In honour of Fashion Revolution week, I’m interviewing the people behind some of my favourite responsible fashion brands. Since Fashion Revolution is all about asking who made my clothes lets get to know the people who make our clothes a little better. Today I’m talking to Adam from Kalopsia Collective which an Edinburgh based textiles company.
Could you introduce yourself and tell me about your brand?
Kalopsia Collective was established in 2012 in Edinburgh, Scotland, by myself and my business partner (and wife) Nina Falk and is run by an experienced team of makers, designers and “communicators”. Kalopsia is a forward thinking Textiles Micro-Manufacturing company which is pushing the boundaries of what and how Textiles production should look like.
We started by asking the question “What is Textiles?”. And now, four years later, we keep questioning our industry with goals to increase awareness and knowledge of ecological, ethical and sustainable Textiles.
It’s Fashion Revolution week right now, why do you think Fashion Revolution and the slow fashion movement are important?
We are today increasingly talking about sustainable fashion in the media and more and more clothing companies are switching their operations to reduce their overall environmental impact and to improve their social conditions in the factories. We are at the same time also seeing a growing awareness and a clearer stance on environmental and sustainability issues among consumers.
However, ethical and sustainable practices are still seen by many as a luxury rather than a necessity. What’s great about Fashion Rev and the slow fashion movement is they are driving this discussion into the mainstream, where it needs to be.
Could you tell me about how you ensure your brand remains ethical/sustainable?
We are woking in transparency, not only with our clients but also in our manufacturing space. With our clients, we are making sure that there is clear understandable evidence of how their products are being produced. We can assure our clients that every stitch in our production is made by a person who works in a safe environment, is paid a fair wage and treated with respect. This is the base of our company and there is no other way for us to operate. The way we have made this possible is to produce as much as we can in-house. We are a social enterprise and are run for the benefit of our staff and clients so we know if it’s done in-house it’s done right.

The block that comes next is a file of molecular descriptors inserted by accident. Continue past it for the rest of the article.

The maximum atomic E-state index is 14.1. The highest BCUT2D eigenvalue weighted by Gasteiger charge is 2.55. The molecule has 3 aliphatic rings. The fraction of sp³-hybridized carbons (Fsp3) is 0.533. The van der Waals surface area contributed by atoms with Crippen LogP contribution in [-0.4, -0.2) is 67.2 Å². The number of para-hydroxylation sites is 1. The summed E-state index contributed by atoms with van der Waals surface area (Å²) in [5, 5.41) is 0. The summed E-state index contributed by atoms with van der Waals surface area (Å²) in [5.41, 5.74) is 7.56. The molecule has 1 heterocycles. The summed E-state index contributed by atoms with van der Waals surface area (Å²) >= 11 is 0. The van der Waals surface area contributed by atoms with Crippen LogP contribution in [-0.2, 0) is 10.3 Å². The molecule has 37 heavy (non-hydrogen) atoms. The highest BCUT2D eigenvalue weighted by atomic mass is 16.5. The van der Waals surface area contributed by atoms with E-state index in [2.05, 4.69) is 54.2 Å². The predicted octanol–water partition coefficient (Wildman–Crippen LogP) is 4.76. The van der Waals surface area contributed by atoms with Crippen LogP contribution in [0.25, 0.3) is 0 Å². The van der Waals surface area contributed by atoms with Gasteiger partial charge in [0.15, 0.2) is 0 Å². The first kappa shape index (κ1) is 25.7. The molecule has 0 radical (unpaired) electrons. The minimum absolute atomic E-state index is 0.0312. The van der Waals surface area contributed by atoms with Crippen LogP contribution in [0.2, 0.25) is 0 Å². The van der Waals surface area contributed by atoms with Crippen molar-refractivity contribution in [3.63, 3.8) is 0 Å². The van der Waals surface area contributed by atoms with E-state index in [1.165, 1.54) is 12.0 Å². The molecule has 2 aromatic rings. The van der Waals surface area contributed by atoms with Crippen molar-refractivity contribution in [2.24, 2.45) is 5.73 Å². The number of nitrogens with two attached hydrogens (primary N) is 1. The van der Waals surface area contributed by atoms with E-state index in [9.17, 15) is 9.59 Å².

Price is often given as a barrier to ethical fashion. Could you tell me the average price of your pieces? (If they are £100+ please explain the higher cost eg fair wages, quality, materials etc)
This is one of the most difficult issues for an ethical fashion brand and manufacturer. Our pricing is a constant balancing act between giving our clients a price that is achievable and paying our staff a living wage. Depending on the item prices can arrange for 4 to 5 pounds to 150+.
We’ve found by talking about the reasons behind our pricing and being open and honest with our clients helps greatly to demonstrate why our pricing is what it is and we hope over time this will become the norm.
What are your top tips for consumers looking to make more ethical purchases?
By for a purpose, try to buy local, buy quality, buy the design for longevity and buy sustainable.
Is there anything else you would like to tell me?
We believe that everyone has the right to quality products, designed responsibly and without exploitation. We also believe that design and manufacturing links up with social issues and has the power to bring about a better quality of life both for those buying and those who are making. This month we are launching our Apparel service on Kickstarter. A service for printmakers, weavers and retailers and works as tested building blocks. Assemble was created to become a more efficient textiles production service. Assemble has been developed to help reduce waste, get accurate fabric estimations as well a quick turnaround time and reduced carbon emission.
*Photos published with permission from Kalopsia Collective